The immediate suspension of Cruise’s testing permit in California has sent shockwaves through the global self-driving industry, with the freewheeling US approach to roll-out under more scrutiny than at any time since the Uber ATG moment in 2018.
The full 24 October 2023 statement by The California Department of Motor Vehicles (DMV) read: “Public safety remains the California DMV’s top priority, and the department’s autonomous vehicle regulations provide a framework to facilitate the safe testing and deployment of this technology on California public roads. When there is an unreasonable risk to public safety, the DMV can immediately suspend or revoke permits. There is no set time for a suspension.
“The California DMV today notified Cruise that the department is suspending Cruise’s autonomous vehicle deployment and driverless testing permits, effective immediately. The DMV has provided Cruise with the steps needed to apply to reinstate its suspended permits, which the DMV will not approve until the company has fulfilled the requirements to the department’s satisfaction. This decision does not impact the company’s permit for testing with a safety driver.”
It went on to highlight four serious issues under consideration:
- Based upon the performance of the vehicles, the Department determines the manufacturer’s vehicles are not safe for the public’s operation.
- The manufacturer has misrepresented any information related to safety of the autonomous technology of its vehicles.
- Any act or omission of the manufacturer or one of its agents, employees, contractors, or designees which the department finds makes the conduct of autonomous vehicle testing on public roads by the manufacturer an unreasonable risk to the public.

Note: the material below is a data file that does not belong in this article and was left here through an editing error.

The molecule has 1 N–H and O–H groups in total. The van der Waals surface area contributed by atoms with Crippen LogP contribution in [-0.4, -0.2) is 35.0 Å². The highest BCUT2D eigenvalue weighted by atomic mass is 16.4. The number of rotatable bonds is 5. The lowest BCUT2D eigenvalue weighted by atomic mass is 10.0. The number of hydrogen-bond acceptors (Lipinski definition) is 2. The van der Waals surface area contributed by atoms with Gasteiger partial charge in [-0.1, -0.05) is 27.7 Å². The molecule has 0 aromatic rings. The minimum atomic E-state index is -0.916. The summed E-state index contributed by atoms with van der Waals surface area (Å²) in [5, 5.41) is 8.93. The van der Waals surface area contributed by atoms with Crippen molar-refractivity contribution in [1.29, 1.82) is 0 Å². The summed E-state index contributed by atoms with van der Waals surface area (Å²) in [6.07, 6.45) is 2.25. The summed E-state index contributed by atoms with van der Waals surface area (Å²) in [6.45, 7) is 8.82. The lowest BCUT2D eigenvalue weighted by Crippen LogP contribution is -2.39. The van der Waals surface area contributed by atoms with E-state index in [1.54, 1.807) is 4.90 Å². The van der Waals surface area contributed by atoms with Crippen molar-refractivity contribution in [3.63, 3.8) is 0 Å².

- The department shall immediately suspend or revoke the Manufacturer’s Testing Permit or a Manufacturer’s Testing Permit – Driverless Vehicles if a manufacturer is engaging in a practice in such a manner that immediate suspension is required for the safety of persons on a public road.
The suspension comes just weeks after a Cruise car struck a pedestrian following a hit-and-run by a human-driven vehicle – an incident the DMV was urgently investigating.
Cruise responded: “We will be pausing operations of our driverless AVs in San Francisco. Ultimately, we develop and deploy autonomous vehicles in an effort to save lives. Our teams are currently doing an analysis to identify potential enhancements to the AV’s response to this kind of extremely rare event.”
Cruise is owned by General Motors (GM), with CEO Mary Barra predicting earlier this year that it “could generate $50 billion a year in annual revenue by 2030”.
However, the California roll-out has many vocal critics, including the Transport Workers Union of America (TWU).
“Despite the propaganda pushed by tech executives, Cruise has shown the world that robots are incapable of even coming close to achieving the high standards human operators meet each and every day,” said TWU President, John Samuelsen.
It is hard to overstate how serious this is for self-driving in the US. Two weeks ago, leading industry voices were fighting Cruise’s corner.
For instance, Alex Roy, founder of Johnson & Roy, which advises “global clients whose mission is to improve the safety, experience, and sustainability of technology and mobility in service of humanity”, was highly critical of the NY Post headline “Self-driving car mows down woman, leaving her trapped underneath vehicle”. Yesterday, he said on Linkedin: “I might have been wrong in coming to Cruise’s defense”.
We recently interviewed AV safety expert Philip Koopman about the contrasting UK and US approaches to roll-out. We’ll bring you that very soon.
For now, Koopman had this to say on Linkedin: “I am becoming convinced that this is Cruise’s “Uber ATG moment”. In 2018 an Uber ATG test vehicle killed a pedestrian, due in large part due to an inadequate safety culture. That event triggered a profound safety culture transformation within the company, allowing them to continue development downstream. That legacy lives on in Aurora, the company that acquired much of the team. The question is whether Cruise will undergo a similar transformation, or will double down on a non-viable scale-at-any-cost strategy. So far, publicly observable signs are not promising.”